The Jew of New York

Written by Ben Katchor
Review by Jesse Dubuc

A complex story, difficult to describe in any other way than “Vonnegutesque,” The Jew of New York is the rich and varied story (in the form of comic strip panels) of Nathan Kishon, a Jewish man trying desperately, like all others, to make his way and fortune in 1830’s New York City.

Unable to continue his life as a peddler of non-Kosher goods, deeply concerned with the lot of his people, Nathan is swept into a grand pilgrimage, absorbing for himself as much as he can from the lives which touch his. Along the way, he meets a cast of funny, quirky and ultimately sage souls, each of whom has a different view and wisdom to impart. In the process learns a great deal about the culture he has taken for granted.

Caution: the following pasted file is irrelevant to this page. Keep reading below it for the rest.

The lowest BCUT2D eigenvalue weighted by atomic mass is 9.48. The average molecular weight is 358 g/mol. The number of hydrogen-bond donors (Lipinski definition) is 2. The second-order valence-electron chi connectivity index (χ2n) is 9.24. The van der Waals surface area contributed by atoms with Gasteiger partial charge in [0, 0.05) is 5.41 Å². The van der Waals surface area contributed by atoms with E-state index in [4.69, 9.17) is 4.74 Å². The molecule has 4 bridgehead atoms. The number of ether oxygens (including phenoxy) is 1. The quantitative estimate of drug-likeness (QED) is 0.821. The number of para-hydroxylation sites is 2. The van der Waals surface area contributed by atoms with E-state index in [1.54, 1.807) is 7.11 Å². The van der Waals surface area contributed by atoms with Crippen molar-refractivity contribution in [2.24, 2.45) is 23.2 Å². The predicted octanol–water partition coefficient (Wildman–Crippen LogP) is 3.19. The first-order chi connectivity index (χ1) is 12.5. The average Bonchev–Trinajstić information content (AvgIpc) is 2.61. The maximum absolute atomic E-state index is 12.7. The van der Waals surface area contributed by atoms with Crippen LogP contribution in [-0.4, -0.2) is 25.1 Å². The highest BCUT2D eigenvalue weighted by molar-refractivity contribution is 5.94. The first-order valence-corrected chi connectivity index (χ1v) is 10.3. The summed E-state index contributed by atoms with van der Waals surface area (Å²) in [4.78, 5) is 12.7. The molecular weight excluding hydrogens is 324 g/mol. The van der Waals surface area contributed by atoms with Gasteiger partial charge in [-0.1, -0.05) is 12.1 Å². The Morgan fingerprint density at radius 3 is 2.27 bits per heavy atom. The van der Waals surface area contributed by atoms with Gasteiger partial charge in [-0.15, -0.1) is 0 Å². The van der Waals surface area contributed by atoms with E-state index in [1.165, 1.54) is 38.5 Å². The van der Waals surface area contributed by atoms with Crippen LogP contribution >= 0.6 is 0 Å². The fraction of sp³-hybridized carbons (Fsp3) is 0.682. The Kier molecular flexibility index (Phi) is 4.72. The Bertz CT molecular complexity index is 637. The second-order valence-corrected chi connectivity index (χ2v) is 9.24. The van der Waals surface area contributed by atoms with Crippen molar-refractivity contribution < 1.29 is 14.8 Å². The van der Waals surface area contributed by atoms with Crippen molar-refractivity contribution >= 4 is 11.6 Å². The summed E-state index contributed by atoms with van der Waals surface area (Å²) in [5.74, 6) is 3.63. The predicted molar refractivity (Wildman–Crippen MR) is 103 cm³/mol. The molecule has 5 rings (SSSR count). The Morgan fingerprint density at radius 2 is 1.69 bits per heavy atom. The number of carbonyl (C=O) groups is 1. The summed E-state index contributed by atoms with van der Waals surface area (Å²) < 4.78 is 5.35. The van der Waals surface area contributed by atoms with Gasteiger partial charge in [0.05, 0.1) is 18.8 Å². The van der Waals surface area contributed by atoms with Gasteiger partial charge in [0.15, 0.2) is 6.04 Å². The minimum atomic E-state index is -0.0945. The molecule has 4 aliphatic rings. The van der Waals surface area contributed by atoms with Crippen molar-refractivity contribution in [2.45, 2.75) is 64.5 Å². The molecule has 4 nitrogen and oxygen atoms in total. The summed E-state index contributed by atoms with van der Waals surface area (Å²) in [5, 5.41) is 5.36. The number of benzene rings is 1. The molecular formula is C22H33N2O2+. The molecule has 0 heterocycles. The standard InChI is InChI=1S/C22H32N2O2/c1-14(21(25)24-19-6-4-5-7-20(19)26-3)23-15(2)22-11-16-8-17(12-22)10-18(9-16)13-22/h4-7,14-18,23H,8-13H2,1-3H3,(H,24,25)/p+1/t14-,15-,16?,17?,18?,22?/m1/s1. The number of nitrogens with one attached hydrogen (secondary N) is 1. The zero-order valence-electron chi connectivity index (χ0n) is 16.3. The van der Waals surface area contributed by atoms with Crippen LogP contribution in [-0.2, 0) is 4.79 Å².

Profound in content, and superbly illustrated, The Jew of New York expertly depicts the rich interweave of lives and their motives, business savvy and dreams of progress on a grand scale. Detailed reference to the anatomy of the city and its residents provides a strong sense of backdrop. More than a just a city, the sum of the buildings, those who dwell in them, and their activities meld to become what is, in essence, a living thing. Hilarious and at times almost ribald, the journeys of Nathan and his compatriots illustrate the connection between people and their lives, values, interests and purpose, as well as the common links through history that truly make all people one.